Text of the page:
After last week’s City Council meeting Eureka appears ready to open its civic doors to medical marijuana businesses, including dispensaries, testing labs, cultivation facilities, manufacturing facilities and delivery services. It just doesn’t want visitors to know they’re here.
At last Tuesday’s meeting the council voted 3-2, with Councilmembers Melinda Ciarabellini and Marian Brady dissenting, to have staff prepare changes to the municipal code and the local coastal plan. Those changes, if approved by the California Coastal Commission, would allow 12 types of medical cannabis businesses to locate in certain designated zones. And the council agreed to add a provision stating that all signs for those businesses would be prohibited. That’s right: no signs allowed, even for dispensaries.
Tuesday night the council will consider whether to approve these changes to the code and submit the plan to the Coastal Commission for approval. The city has had a moratorium on dispensaries since 2010.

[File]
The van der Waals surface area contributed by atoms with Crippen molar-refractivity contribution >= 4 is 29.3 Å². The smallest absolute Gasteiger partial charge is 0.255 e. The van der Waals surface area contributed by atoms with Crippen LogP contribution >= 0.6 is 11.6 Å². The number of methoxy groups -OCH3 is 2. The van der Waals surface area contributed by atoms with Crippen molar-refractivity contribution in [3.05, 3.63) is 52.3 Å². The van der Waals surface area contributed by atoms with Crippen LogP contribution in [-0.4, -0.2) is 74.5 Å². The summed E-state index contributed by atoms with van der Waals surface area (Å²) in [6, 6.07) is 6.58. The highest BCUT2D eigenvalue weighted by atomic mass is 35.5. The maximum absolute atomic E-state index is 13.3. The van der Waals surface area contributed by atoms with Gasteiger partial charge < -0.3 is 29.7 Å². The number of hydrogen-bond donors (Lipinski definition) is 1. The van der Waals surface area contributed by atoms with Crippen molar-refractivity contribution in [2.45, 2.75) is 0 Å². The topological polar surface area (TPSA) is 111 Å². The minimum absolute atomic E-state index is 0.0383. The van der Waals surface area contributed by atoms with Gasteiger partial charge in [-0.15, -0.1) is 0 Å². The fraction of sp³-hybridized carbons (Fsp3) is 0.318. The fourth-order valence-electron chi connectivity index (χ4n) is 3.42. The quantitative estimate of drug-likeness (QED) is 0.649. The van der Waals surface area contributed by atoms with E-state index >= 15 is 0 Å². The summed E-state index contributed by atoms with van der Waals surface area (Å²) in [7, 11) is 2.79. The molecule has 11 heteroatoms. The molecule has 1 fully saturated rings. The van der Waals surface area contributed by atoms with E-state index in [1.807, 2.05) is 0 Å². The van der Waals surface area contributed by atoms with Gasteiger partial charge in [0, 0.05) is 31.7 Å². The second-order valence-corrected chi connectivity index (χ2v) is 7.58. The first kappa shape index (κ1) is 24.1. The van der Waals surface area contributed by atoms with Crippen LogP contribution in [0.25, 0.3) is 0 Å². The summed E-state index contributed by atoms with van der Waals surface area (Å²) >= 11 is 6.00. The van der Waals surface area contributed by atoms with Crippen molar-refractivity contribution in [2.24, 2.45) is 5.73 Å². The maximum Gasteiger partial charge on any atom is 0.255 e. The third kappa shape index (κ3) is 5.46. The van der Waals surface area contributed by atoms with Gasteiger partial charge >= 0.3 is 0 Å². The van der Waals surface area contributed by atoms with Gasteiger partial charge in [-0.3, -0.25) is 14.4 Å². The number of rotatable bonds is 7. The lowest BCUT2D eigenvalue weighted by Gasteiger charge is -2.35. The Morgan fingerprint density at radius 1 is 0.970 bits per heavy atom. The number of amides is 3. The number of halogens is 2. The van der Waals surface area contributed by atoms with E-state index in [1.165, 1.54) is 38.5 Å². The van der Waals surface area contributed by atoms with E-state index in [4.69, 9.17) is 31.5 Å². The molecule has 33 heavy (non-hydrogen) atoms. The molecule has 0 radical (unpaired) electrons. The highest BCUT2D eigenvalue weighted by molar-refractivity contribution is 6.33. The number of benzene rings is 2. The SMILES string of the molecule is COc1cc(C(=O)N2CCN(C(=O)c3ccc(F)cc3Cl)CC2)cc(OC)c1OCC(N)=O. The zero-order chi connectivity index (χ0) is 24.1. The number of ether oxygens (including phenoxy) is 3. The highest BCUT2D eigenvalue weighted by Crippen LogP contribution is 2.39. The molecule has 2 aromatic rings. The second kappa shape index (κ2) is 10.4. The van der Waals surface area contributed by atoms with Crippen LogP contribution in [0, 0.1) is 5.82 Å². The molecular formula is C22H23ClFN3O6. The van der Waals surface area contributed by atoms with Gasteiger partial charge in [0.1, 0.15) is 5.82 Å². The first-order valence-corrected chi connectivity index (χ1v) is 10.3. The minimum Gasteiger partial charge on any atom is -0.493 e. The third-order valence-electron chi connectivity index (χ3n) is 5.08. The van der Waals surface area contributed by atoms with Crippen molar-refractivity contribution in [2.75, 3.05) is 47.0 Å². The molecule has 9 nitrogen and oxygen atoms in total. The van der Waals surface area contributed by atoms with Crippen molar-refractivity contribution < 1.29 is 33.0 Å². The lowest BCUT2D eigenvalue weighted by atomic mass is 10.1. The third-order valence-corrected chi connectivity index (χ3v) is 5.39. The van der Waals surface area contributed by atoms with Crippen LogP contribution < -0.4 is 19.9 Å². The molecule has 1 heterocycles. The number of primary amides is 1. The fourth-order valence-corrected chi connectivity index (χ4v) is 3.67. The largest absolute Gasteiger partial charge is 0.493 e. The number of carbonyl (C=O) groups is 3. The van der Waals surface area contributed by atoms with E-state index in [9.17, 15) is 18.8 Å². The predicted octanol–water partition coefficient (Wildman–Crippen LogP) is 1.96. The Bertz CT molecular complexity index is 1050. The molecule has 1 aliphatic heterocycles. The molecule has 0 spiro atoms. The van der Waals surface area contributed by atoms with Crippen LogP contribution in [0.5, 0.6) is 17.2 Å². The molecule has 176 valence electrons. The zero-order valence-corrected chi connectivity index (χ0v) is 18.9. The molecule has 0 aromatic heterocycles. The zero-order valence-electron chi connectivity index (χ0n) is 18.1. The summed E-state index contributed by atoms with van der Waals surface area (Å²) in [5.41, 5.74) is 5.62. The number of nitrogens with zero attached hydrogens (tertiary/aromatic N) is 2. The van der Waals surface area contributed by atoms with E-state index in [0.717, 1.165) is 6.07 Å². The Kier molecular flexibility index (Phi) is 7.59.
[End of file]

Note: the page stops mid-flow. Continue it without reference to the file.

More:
We’ll explain some of the plan’s details below, but first the sign thing. After an impressively thorough presentation from Community Services Director Rob Holmlund, Ciarabellini expressed concern about cannabis-related signs, especially on the main corridors of Fourth and Fifth streets.
Holmlund noted sympathetically that, earlier in the process, staff had suggested to the Planning Commission that it include a rule banning pot leaves or any other cannabis-related imagery from signs. “So, no Rasta guy smoking a bong, kind of thing,” Holmlund said. But after talking to the city attorney staff realized that the First Amendment prohibits governments from regulating the content of signs.
”I think it would be a good approach in Eureka to have no signs,” Holmlund said.